Mummy Juanita: The Sacrifice of the Inca Ice Maiden
Momia Juanita is the name given to an Incan girl from the 15th century was discovered in Peru in 1995. This is also known as ‘the lady of Ampato’ and the ‘Inca Ice Maiden,’ the first as a dormant volcano located in the Andes, on top of Mount Ampato, and the second as its skeleton was frozen on the mountain due to its frigid temperatures.
Researchers proposed that Mummy Juanita was a survivor of a large Incan sacrificial ritual, known as Capacocha and often interpreted as a royal obligation. Momia Juanita ‘s medical research has uncovered some fascinating facts concerning her life and death.
The discovery of Momia Juanita was made by the archeologist Johan Reinhard and his assistant Miguel Zarate on September 8, 1995. This discovery was made possible due to the melting of the snowcapping of Mount Ampato, caused by volcanic ash from a volcano eruption in the area.
The mummy was uncovered due to melting and tumbled down the cliff, where it was later discovered by Reinhard and Zarate. During a second expedition up the mountain in October of the same year, the frozen mummies of two more individuals were uncovered in a lower area of Mount Ampato.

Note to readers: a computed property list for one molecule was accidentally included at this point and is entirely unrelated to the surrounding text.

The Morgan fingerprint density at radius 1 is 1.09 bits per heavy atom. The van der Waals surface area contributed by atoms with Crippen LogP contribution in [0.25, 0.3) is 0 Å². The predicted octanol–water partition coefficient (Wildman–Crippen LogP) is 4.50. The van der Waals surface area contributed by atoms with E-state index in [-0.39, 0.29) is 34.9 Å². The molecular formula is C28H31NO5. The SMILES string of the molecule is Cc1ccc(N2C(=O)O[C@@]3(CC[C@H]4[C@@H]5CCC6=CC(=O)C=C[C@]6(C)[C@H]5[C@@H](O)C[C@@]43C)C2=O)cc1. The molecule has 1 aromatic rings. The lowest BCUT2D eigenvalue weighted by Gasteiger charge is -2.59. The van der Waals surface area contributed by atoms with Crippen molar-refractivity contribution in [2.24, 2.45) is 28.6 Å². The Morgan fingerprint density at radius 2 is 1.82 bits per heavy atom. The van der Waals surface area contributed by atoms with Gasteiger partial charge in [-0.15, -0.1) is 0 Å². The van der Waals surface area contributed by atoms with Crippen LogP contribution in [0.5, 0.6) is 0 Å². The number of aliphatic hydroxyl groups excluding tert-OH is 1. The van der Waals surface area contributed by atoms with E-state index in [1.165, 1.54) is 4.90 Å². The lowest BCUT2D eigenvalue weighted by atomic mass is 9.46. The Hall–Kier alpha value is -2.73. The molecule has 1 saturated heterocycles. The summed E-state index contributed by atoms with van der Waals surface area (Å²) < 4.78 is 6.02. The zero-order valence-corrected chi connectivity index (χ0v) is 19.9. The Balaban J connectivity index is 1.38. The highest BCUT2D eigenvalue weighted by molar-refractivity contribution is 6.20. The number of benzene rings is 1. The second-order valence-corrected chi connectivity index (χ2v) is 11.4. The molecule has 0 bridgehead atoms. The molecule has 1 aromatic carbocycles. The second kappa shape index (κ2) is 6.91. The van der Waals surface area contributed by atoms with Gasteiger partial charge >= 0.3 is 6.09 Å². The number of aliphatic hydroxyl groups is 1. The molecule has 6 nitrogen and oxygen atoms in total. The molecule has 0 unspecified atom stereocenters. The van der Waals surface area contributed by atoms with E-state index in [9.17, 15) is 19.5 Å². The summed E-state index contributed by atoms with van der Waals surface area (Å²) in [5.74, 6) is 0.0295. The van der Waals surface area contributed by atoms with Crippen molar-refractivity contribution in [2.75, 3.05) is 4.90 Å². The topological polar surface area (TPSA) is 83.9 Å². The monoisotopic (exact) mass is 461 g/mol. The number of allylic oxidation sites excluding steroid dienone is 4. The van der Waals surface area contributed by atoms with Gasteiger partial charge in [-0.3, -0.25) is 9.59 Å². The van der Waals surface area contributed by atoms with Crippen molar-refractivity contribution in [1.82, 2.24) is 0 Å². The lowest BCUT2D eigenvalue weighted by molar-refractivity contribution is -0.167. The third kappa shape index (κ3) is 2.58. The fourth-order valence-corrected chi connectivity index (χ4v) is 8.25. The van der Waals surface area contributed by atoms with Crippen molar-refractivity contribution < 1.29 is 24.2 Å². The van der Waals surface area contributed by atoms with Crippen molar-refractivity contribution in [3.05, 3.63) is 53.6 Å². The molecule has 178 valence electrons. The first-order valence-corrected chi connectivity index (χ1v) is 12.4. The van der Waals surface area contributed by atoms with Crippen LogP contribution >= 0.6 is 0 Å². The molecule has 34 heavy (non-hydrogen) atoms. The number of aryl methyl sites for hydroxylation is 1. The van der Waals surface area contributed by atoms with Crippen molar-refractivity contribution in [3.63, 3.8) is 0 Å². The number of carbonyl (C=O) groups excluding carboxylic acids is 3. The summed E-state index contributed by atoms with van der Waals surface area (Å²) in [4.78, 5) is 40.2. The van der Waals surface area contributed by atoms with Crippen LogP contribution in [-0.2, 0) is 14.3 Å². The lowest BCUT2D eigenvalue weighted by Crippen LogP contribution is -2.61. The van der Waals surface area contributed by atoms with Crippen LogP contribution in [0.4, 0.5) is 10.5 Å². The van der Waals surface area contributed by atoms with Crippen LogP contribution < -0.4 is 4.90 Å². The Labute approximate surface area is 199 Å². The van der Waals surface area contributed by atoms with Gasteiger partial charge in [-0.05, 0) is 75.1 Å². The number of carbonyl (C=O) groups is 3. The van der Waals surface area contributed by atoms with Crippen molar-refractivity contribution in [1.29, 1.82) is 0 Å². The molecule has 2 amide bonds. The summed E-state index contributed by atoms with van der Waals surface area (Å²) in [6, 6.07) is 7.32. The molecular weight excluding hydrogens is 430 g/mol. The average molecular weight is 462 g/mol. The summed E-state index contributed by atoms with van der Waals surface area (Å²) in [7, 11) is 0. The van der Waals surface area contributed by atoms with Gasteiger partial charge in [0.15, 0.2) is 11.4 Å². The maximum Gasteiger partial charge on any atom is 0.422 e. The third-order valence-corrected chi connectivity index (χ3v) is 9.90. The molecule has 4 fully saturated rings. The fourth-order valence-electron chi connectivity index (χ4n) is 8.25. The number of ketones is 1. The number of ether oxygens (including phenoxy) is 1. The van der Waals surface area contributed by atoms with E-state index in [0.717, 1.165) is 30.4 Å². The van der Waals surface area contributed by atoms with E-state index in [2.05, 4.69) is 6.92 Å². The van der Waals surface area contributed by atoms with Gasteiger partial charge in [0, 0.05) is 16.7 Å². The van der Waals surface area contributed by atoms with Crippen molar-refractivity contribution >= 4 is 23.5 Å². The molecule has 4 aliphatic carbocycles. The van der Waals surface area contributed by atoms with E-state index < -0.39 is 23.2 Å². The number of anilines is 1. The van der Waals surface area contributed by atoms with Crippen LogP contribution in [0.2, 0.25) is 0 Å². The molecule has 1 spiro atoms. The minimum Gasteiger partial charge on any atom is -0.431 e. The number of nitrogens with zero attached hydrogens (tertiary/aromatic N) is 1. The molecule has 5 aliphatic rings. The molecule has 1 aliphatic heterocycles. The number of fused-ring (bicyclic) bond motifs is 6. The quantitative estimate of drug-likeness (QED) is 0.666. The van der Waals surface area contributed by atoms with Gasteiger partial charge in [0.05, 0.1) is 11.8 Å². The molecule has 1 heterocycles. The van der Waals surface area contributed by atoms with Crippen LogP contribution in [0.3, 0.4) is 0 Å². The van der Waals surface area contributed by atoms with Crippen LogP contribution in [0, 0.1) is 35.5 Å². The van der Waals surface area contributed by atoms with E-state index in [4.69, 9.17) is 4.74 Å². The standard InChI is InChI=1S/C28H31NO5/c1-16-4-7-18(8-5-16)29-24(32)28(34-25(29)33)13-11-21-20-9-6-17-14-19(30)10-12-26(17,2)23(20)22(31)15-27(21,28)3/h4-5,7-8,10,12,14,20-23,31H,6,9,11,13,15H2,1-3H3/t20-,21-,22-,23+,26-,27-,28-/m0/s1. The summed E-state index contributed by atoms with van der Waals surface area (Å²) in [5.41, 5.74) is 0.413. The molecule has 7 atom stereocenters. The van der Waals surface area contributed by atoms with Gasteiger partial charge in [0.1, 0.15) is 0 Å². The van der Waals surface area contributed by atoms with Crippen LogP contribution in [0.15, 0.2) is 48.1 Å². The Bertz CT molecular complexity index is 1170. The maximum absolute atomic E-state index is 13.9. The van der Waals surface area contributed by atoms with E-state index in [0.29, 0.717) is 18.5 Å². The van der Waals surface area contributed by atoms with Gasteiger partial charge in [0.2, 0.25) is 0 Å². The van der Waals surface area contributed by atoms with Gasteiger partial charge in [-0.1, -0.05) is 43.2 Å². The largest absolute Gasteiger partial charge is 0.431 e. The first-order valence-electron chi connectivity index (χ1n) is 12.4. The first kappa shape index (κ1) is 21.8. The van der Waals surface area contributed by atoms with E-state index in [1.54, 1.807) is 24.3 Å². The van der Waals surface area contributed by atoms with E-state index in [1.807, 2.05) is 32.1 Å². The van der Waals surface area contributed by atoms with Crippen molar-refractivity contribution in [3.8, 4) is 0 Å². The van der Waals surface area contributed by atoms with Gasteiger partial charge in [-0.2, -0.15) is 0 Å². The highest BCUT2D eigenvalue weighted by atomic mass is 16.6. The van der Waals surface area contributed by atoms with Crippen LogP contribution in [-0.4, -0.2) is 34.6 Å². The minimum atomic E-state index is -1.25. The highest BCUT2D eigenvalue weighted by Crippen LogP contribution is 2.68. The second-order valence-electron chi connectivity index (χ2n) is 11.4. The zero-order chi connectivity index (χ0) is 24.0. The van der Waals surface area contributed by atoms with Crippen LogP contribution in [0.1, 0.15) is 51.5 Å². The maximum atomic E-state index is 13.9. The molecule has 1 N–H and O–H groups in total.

According to researchers, Momia Juanita was only between 12 and 15 years old when she died. The two individuals discovered a month later were also children, and it has been speculated that they may have been companion sacrifices to Mummy Juanita’s on the top of the mountain.
According to researchers, Momia Juanita was sacrificed as part of a rite known as Capacocha. This rite required the Inca to sacrifice the best and healthiest amongst them. This was done in an attempt to appease the gods, thereby ensuring a good harvest, or to prevent some natural disaster. Based on the location where the girl was sacrificed, it has been suggested that the ritual may have been connected to the worship of Mount Ampato.
When Momia Juanita was discovered, she was wrapped up in a bundle. Apart from the remains of the young girl, the bundle also contained various artifacts, including numerous miniature clay statues, shells, and gold objects.
These were left as offerings to the gods. Archaeologists have proposed that these objects, along with food, coca leaves, and chicha, an alcoholic drink distilled from corn, would have been brought by the priests as they led the girl up the mountain.
The latter two would have been used to sedate the child, said to be a common practice used by the Incas before they sacrificed their victims. Once the victim was in this intoxicated state, the priests would carry out the sacrifice.
In the case of Momia Juanita, it was revealed with radiology, that a club blow to the head caused massive hemorrhage, resulting in her death.
Another scientific analysis that revealed interesting information about Momia Juanita’s life is the isotopic analysis of her hair, which was made possible as it was so well preserved. This analysis provided researchers with information about the girl’s diet.
It indicates that this girl was selected as a sacrificial victim about a year before her actual death. This is marked by a change in diet, which was revealed through the isotopic analysis of her hair.